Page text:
In my endeavor to share a thought that I have honored for years, ‘Fact is far stranger, and infinitely more humorous than fiction,’ I was slammed, damned, criticized, and condemned.
If others never speak aloud in a truly caring manner when they have concerns, nothing will change. If they are busy placing the onus on us and are unwilling to believe that what they perceive as our intentions are not, there will be no growth, no understanding, and definitely no shared wisdom.
In elementary school, we learn the term ‘constructive criticism.’ We think that our expressed concerns are these. Seldom do we imagine how our disparagement might be heard. I wonder if this construct, caring censure might be an oxymoron. Can a person be critical without being cruel. I think there are ways to productively pronounce a genuine concern without using words that define another as fatally flawed. However, these require an open heart and mind.
Criticism is a misconception: we must read not to understand others but to understand ourselves.
~ Emile M. Cioran [French Philosopher. 1911 – 1995]
Demeaning another will never serve to secure a reciprocal reverence. Shaming a spirit cannot create a beautiful bond. Defensiveness does nothing to further discussion or understanding. Change will not come if we are entrenched in our emotional evaluations. Calm is not created when we chose words that cut like a knife.
In a debate, there are winners and losers. Disputes do not reap reflective rewards. In my mind, these forums offer no resolution.
When someone defines what is above or beneath us, based on his or her unfaltering belief that they know our intention better than we, they place the blame solely on us. When an individual decides that a person is suggesting more than what they state on the surface, then that person is reading between the lines and envisioning their own message.
For those who think, life is a comedy.
For those who feel, life is a tragedy.
~ Horace Walpole [Father of Gothic Novel, Earl of Orford]
I was told what I really think and who I truly am. Those that have never meet me, cannot, or will not dialogue with me as a caring, communicative person might, concluded that my message was what I had never thought it to be.
While as a human, I could rationalize and argue the point they presumed I was making. I could also make a case for the contrary were I to try. However, I had no desire to debase the subjects of my missive beyond what I thought interesting
Possibly, my essay was incomplete. I was not endeavoring to go deep. I genuinely was just jotting down a moment of surprise that two such stories, examples of how our past never dies were broadcast back-to-back during the evening news.
If, as in my situation, a visual is offered revealing that two people have a history that is invasive, and each was being discussed publicly on a single day, is interpreted as meaning more than it was meant to imply, then the messenger will be killed. I am slain and in the minds of many, I was totally to blame.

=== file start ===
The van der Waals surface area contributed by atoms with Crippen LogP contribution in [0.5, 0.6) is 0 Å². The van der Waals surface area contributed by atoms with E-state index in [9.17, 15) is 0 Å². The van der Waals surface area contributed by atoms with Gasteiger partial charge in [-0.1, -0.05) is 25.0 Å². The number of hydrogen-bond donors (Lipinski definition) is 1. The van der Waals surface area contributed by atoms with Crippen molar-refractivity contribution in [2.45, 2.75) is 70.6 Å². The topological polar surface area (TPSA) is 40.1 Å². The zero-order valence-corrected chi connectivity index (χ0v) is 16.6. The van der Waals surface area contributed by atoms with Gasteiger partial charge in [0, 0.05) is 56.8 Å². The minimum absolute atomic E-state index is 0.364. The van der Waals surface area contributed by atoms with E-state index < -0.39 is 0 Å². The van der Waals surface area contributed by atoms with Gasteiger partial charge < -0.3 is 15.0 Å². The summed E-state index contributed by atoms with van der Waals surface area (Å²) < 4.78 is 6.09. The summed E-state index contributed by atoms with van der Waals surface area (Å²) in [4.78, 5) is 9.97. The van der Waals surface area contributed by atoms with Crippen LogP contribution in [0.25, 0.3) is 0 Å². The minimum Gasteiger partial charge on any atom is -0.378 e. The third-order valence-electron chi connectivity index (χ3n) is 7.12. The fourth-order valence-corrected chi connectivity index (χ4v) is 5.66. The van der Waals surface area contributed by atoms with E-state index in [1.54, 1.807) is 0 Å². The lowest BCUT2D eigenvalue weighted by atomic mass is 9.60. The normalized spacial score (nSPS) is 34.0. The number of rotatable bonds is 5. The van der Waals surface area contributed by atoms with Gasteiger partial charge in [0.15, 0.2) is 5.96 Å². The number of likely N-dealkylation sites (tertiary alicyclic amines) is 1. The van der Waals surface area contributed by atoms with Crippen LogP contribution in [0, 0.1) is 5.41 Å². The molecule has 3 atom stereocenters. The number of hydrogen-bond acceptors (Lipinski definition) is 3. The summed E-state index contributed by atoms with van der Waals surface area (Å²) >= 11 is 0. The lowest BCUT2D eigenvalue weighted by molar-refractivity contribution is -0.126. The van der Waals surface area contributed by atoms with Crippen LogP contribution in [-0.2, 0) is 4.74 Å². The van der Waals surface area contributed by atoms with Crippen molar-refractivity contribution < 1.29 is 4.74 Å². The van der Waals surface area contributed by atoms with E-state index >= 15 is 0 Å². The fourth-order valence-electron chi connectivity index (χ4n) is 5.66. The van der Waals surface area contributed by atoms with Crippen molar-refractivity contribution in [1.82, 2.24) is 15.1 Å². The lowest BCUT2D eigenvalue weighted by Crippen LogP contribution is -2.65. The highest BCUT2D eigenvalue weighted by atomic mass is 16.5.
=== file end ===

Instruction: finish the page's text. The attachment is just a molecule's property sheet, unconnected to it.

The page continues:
I submit, perhaps the image was powerful and communicated what was not meant to be. I might have included a third frame. The visual within that box could have been your face or mine. However, if the text of the treatise is read as it was presented, or at least as it was intended to be, the reader might understand my message.
I will try to state it simply. Anyone of us that does not work through their past and chooses not to help others to understand who we truly are is doomed. We are fated to realize that people will forever recall our history. The fiction others create will appear as facts, in part, because we do not correct it.
At times, we may not know that someone is feeling as they do. However, when we are a public figure, as the two I referred to are, it is difficult to avoid ample angst. I thought it fascinating that these two individuals were being publicly reminded of their past on the same day, nothing more.
I think, possibly, we all are forced to face what was; yet, our reminders of the past are not printed in the papers; nor do the accounts of many appear on the same day. Rarely do we need to address our errors or what others perceive as our mistakes in an open assembly.
However, on those occasions, when we do endeavor to correct a misimpression, as I have repeatedly tried to do today, our words fall often on deaf ears. Thus, the thought submitted earlier in the now defunct treatise illustrates my initial and intentional claims. Facts, or what passes for these, are funnier than fiction. Historically, the past does not fade from minds. Sadly, for some, what “may” have never been will always be when humans are involved.
People are trapped in history and history is trapped in them.
James A. Baldwin [Author]